While the majority of the media focus on the McDonnell U-turn “gaffe”, the bizarre content of Osborne’s Bill has been overlooked.
The more I see of John McDonnell, the more I like him. He has already ticked my two key actions for Shadow Chancellor: he has engaged excellent economists to help create policy and he has thought about long term tactical implications.
Where many will see the U-turn as a problem, it is anything but. To vote for the fiscal-handcuff bill would mean that any attempts to reveal the illogic of Osbornomics would be scuppered from the off.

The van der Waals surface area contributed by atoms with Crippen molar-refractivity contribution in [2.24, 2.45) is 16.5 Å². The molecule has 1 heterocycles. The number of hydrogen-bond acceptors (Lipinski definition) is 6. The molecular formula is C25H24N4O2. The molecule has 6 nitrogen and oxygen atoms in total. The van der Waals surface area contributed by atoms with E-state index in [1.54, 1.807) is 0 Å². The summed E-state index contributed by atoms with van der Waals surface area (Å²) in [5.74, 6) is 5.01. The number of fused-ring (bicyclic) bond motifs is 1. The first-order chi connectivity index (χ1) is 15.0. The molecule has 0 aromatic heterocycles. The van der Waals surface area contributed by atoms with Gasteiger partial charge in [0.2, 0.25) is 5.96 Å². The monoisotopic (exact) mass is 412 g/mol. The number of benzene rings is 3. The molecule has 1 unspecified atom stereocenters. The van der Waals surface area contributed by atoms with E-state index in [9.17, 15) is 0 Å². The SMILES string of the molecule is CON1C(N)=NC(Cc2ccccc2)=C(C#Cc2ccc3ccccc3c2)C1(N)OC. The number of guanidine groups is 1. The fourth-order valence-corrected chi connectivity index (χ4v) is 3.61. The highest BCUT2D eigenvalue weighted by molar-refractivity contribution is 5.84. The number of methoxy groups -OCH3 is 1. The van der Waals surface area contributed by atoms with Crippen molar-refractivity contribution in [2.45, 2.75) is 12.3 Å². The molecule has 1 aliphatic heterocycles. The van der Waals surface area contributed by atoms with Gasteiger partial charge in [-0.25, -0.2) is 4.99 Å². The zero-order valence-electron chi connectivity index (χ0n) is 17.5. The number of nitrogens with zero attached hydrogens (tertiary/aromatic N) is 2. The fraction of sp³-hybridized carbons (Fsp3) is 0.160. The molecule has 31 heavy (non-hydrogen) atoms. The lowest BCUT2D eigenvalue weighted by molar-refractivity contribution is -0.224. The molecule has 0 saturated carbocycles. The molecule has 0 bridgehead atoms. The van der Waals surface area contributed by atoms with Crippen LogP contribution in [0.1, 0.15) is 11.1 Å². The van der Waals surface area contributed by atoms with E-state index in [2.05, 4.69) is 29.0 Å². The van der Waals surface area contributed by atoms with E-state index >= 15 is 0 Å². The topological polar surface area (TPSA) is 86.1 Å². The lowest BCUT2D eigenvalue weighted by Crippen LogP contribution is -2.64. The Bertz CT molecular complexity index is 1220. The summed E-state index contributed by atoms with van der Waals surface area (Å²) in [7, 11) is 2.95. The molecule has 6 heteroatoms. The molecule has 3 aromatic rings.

The bare faced strategy of the Bill is bold. It is exists solely to embarrass Labour and to discredit the role of government spending in improving the economy. Any Bill that obligates an actor (in this case the State) who is also able to repeal that Bill is obviously garbage. It is concerning that the media is more interested in a potential backbench Labour rebellion than it is in mocking a Bill scraped from the barrel of the Enabling Act playbook.
The Conservatives have got their teeth deep into the state and are getting near the bone. Any compliance with such a Bill would have been a big mistake – and the one major thing to hope from the new leadership is that it can show that the pre-Corbyn philosophy was unnecessarily and self-defeatingly cautious.
For now, McDonnell might feel the heat, but in the long run, his strategy is spot on.